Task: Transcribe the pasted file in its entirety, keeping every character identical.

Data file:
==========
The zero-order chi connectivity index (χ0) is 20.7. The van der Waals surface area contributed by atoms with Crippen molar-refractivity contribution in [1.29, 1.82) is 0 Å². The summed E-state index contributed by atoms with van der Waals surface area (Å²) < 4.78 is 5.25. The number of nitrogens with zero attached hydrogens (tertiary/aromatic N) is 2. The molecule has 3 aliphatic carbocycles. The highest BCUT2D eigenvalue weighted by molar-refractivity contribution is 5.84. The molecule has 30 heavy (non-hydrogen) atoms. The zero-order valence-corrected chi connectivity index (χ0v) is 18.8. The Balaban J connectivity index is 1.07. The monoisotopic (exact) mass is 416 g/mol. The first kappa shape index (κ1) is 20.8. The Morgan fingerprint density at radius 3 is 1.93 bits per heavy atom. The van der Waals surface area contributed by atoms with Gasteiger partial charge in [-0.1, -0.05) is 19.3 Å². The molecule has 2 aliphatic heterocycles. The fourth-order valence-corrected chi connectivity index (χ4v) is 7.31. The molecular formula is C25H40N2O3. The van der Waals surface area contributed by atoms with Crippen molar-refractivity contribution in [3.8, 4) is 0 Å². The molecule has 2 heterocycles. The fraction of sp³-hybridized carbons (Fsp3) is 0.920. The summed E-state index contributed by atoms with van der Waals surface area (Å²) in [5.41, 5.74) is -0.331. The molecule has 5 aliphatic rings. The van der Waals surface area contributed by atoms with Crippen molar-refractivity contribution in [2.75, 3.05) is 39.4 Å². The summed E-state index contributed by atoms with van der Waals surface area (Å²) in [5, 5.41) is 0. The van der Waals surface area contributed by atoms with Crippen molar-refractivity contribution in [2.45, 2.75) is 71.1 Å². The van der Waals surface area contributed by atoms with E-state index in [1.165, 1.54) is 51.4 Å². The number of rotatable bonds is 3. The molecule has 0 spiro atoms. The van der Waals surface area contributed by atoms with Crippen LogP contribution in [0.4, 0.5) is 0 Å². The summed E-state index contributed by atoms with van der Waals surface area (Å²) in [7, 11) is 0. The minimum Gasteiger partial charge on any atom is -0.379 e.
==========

The zero-order chi connectivity index (χ0) is 20.7. The van der Waals surface area contributed by atoms with Crippen molar-refractivity contribution in [1.29, 1.82) is 0 Å². The summed E-state index contributed by atoms with van der Waals surface area (Å²) < 4.78 is 5.25. The number of nitrogens with zero attached hydrogens (tertiary/aromatic N) is 2. The molecule has 3 aliphatic carbocycles. The highest BCUT2D eigenvalue weighted by molar-refractivity contribution is 5.84. The molecule has 30 heavy (non-hydrogen) atoms. The zero-order valence-corrected chi connectivity index (χ0v) is 18.8. The Balaban J connectivity index is 1.07. The monoisotopic (exact) mass is 416 g/mol. The first kappa shape index (κ1) is 20.8. The Morgan fingerprint density at radius 3 is 1.93 bits per heavy atom. The van der Waals surface area contributed by atoms with Gasteiger partial charge in [-0.1, -0.05) is 19.3 Å². The molecule has 2 aliphatic heterocycles. The fourth-order valence-corrected chi connectivity index (χ4v) is 7.31. The molecular formula is C25H40N2O3. The van der Waals surface area contributed by atoms with Crippen molar-refractivity contribution in [3.8, 4) is 0 Å². The molecule has 2 heterocycles. The fraction of sp³-hybridized carbons (Fsp3) is 0.920. The summed E-state index contributed by atoms with van der Waals surface area (Å²) in [5.41, 5.74) is -0.331. The molecule has 5 aliphatic rings. The van der Waals surface area contributed by atoms with Crippen molar-refractivity contribution in [2.75, 3.05) is 39.4 Å². The summed E-state index contributed by atoms with van der Waals surface area (Å²) in [5, 5.41) is 0. The van der Waals surface area contributed by atoms with Crippen molar-refractivity contribution in [2.45, 2.75) is 71.1 Å². The van der Waals surface area contributed by atoms with E-state index in [1.165, 1.54) is 51.4 Å². The number of rotatable bonds is 3. The molecule has 0 spiro atoms. The van der Waals surface area contributed by atoms with Crippen LogP contribution in [0.4, 0.5) is 0 Å². The summed E-state index contributed by atoms with van der Waals surface area (Å²) in [7, 11) is 0. The minimum Gasteiger partial charge on any atom is -0.379 e.